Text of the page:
[0023] These shipping vehicles may make multiple stops, dropping off baggage at the appropriate destinations. Baggage may be transferred to a first stop, an intermediate stop or a final stop per itinerary. Thus, a carrier may make multiple stops and the baggage may be dropped off at the most convenient location along its route. For example, baggage destined for St. Louis from Milwaukee may be placed on a truck or train along with baggage destined for Chicago. The truck or train will be routed through Chicago on its way to St. Louis, and the appropriate baggage will be delivered at each point in the trip. In addition, different pieces of baggage from one passenger may take different routes to the final destination. For example, on a trip from New York to Los Angeles, passenger's baggage A, B and C may take different paths. Baggage A may be directed on a non-stop route to Los Angeles. Whereas, baggage B may take a northern route and baggage C may take a more southern route. All of the baggage A, B, and C however, would arrive at the Los Angeles destination prior to the arrival of the passenger. Numerous variations of the routing of baggage belonging to one passenger are possible. The routing of a passenger's bags over different routes may be based on size, weight, available spacing or other parameters.

[0024] Upon arrival at the destination airport, the baggage will be sorted and directed to the appropriate final location for pick-up (at step 34). The baggage will be distributed to the appropriate carousel for arriving passenger flights (at step 36). The baggage could also be delivered to another appropriate pick-up location designated by each airline. If the baggage is delivered to a location other than a carousel, the passenger will show their receipt to retrieve their baggage (at step 48). Alternatively, a carrier service will pick up the baggage and deliver the baggage to a residence, hotel or the passenger's preferred, predetermined location (at step 38). When the carrier delivers the baggage, the passenger will show the receipt to retrieve the baggage from the carrier and the receipt will be scanned into the tracking system to confirm the final delivery of the baggage (at steps 44, 46, 48).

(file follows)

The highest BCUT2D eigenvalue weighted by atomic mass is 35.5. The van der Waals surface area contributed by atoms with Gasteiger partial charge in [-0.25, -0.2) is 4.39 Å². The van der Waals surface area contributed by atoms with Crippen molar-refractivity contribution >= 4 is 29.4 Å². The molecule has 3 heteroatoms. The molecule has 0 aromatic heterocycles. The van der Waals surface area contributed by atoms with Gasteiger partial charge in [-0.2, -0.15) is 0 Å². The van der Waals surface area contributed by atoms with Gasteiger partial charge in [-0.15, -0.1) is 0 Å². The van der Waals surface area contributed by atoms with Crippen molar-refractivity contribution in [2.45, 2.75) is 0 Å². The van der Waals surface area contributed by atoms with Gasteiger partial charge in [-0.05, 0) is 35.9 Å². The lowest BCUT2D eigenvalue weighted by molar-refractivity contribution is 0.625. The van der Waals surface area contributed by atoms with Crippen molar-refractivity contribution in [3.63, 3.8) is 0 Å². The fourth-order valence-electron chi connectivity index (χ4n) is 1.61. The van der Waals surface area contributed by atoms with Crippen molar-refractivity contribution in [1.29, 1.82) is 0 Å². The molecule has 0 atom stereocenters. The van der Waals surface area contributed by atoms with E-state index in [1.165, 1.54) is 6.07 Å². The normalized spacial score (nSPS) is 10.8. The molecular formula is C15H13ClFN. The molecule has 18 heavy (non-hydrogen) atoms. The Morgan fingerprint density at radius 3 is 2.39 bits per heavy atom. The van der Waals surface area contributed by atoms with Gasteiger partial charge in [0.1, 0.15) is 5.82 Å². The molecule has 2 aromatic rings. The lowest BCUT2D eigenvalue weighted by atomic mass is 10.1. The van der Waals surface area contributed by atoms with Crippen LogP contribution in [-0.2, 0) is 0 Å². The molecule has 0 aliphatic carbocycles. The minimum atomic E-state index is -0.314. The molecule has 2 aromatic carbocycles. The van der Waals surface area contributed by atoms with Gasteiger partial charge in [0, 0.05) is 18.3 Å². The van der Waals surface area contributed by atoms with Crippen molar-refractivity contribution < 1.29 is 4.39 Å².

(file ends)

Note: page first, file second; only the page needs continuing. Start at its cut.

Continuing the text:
[0025] As will be described, the present method eliminates many of the disadvantages found in the system currently used for shipping passenger baggage. For example, the present method provides the important benefit of significantly reducing the threat of a terrorist or other individual hiding an explosive device in checked baggage to cause explosion or destruction of a passenger plane. The safety of everyone will be increased, since all major baggage will be eliminated from passenger flights. In addition to increasing the safety of passenger flights, monetary benefits to airlines and passengers will be realized.